The main problem in this movie is the repetitive gags. I can only laugh so much at guys being unfortunate enough to draw eight cards. When I no longer laugh at the misery of players getting 18 cards there is a problem. Uno the movie is 164 minutes in length which is 2 minutes less than Transformers: Age of Extinction but only half as boring and five times better.

 

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I can only see all players getting 10 or more cards in their hands so much. I want the game to end after awhile

 

I see Uno: The Movie as an allegory to life itself. When you have a goal and it is tough and pointless to reach, you dig in deep and achieve your pointless goals and, hopefully, you catch someone filming it. Knowing that the unreasonable struggle to obtain something meaningless makes it much sweeter.  ***

Norm of the North: As Bad As It Looks

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Written by Nelson Cumming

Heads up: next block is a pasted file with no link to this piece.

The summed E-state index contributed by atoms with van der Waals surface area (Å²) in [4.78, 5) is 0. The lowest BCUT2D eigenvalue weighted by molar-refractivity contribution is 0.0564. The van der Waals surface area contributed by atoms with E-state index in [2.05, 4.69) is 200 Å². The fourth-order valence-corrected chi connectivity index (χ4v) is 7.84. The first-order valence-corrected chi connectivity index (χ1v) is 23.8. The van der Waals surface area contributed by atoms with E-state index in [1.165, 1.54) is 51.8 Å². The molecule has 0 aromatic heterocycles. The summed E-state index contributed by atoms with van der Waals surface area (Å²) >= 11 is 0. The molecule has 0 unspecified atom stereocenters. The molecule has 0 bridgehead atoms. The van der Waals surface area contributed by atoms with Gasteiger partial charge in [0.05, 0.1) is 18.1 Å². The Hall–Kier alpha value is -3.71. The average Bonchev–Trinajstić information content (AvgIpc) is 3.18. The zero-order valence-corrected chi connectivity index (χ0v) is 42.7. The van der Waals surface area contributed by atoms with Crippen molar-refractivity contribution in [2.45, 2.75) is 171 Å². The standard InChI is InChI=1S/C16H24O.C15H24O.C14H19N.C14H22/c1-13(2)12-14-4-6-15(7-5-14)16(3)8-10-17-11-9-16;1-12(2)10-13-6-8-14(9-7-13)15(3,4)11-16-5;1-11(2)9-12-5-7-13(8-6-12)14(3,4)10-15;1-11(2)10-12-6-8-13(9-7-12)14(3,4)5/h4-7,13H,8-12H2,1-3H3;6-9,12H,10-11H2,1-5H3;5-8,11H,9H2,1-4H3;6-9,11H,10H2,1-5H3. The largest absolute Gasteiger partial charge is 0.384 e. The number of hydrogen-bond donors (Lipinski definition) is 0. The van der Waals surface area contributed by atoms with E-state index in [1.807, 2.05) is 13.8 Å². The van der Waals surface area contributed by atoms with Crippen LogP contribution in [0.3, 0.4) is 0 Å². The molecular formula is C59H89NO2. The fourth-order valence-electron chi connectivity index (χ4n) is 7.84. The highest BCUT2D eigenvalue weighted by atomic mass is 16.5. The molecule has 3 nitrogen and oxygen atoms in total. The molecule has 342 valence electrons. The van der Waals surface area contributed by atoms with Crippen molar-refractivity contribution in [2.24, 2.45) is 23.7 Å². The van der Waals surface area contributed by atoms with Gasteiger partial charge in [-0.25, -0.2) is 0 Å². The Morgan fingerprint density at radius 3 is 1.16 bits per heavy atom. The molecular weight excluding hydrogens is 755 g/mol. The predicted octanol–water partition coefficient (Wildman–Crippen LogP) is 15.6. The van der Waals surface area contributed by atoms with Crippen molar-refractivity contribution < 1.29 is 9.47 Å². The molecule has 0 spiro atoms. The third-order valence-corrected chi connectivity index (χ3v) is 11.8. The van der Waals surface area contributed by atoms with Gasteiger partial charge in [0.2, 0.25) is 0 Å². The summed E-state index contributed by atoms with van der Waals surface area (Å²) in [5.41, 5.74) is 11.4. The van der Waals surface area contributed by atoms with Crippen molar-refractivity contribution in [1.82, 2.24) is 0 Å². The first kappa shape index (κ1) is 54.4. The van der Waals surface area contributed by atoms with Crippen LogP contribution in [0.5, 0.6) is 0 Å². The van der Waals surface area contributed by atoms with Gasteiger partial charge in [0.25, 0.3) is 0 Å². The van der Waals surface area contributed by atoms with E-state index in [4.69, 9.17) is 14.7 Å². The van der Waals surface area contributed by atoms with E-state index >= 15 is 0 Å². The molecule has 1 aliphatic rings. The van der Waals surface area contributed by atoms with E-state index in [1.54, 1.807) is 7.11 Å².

Norm of the North is that movie you find at a Go-Lo or The Reject Shop that only the most desperate parent will buy just to distract the kids for two hours. It will actually sedate them. I honestly believe a nine-year-old will be able to tell the movie is terrible. It is so ineptly made and struggles to tell a single joke properly.

The Pitch

Could you possibly imagine any enthusiasm from a board meeting when the ideas man suggested this:

“We are going to have Rob Schneider play Norm: A twerking polar bear”

That idea was worth 18 million dollars.

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How the hell did Norm of the North bypass the Gruen Transfer?

I may even consider Norm of the North some twisted form of ironic meta humor. The reason being that I am currently studying for a marketing degree and this movie dabbles on about marketing jargon. The movie talks about approval ratings, statistics, re-postings, legalities and investors. Didn’t everyone involved in this realize this is a kids film?